When I went to lunch yesterday, the waiter rattled off daily specials that included several types of fish and shellfish. "Don't worry," he said. "None of our seafood is coming from the Gulf coast right now."
It raised an interesting question. How do we know what seafood sources to avoid, and when to avoid them? I'd like to keep supporting Florida fisherman…as long as I can know what's safe.
Turns out the Florida Department of Agriculture and Consumer Services just launched a hotline that delivers get up-to-date information about what seafood is safe. It's updated every day at 2 p.m. with the status of open and closed fishing areas and the availability (and prices) of different varieties of seafood.
I called it today, and here's what I learned from the cheerful recording:
Update for Friday, June 11: All Florida waters are open for fishing. Grouper, amberjack, red snapper, and clams are available and in steady supply. (Prices are normal.) Shrimp are in steady supply though some reports indicate less availability of larger-sized shrimp. (Prices are up slighty.)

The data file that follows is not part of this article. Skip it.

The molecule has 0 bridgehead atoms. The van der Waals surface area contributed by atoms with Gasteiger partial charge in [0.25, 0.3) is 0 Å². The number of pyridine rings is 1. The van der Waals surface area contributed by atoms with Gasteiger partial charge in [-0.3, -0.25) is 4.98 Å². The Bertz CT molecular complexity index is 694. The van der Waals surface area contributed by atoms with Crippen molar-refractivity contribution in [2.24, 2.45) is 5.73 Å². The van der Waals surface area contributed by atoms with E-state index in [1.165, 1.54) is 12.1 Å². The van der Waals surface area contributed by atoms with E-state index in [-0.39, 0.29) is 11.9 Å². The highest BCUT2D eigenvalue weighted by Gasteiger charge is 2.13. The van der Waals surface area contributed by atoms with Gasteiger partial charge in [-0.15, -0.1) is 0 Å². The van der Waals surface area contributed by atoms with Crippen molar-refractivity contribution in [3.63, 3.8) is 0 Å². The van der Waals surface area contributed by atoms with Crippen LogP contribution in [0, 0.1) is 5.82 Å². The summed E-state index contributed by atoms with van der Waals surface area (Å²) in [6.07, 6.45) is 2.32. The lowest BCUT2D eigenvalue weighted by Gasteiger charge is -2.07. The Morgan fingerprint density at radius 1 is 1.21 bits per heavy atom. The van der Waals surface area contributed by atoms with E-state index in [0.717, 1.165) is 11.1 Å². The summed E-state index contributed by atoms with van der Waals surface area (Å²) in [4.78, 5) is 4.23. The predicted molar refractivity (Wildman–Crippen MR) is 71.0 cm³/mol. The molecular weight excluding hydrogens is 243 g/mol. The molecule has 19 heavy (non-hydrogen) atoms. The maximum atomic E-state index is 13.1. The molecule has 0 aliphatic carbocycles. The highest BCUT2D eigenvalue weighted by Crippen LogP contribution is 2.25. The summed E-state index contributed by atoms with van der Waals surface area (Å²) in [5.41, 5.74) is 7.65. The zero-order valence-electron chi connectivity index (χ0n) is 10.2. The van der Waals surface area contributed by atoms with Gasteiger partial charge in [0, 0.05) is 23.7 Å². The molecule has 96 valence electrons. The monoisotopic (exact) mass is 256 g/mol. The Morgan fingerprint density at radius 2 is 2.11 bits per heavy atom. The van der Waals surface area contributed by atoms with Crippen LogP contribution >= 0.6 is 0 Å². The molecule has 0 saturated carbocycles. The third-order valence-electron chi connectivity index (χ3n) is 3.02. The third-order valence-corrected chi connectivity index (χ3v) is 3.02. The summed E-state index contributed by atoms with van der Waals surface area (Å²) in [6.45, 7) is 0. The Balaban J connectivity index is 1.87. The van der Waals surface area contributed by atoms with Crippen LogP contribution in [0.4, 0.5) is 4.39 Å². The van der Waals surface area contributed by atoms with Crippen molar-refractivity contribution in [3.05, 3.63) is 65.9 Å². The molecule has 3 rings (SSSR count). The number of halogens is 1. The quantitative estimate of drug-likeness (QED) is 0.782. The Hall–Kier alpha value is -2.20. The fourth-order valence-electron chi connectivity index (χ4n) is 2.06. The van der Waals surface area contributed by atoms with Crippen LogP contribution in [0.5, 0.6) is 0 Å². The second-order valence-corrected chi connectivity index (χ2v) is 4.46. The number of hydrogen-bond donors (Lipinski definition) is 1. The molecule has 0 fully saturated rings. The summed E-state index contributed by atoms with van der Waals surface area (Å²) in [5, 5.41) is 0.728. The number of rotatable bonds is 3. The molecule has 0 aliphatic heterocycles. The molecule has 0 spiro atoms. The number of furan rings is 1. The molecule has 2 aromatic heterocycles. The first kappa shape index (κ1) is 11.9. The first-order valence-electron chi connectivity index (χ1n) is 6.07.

Just who exactly is monitoring our waters? The Florida Department of Agriculture and Consumer Services, The Florida Fish and Wildlife Conservation Commission, The National Oceanic and Atmospheric Administration, and the U.S. Food and Drug Administration are "continually monitoring water and product samples," according to a release by the FDPCS.
"If and when the quality of Florida seafood is impacted by the spill, we will take immediate action to close the waters to commercial seafood harvesting," said Florida Agriculture Commissioner Charles H. Bronson (yes, his real name) in a formal statement. "Our commercial fishermen take great pride in the quality reputation Florida seafood products have earned, and we would never put any product on the market that would tarnish this hard-earned reputation."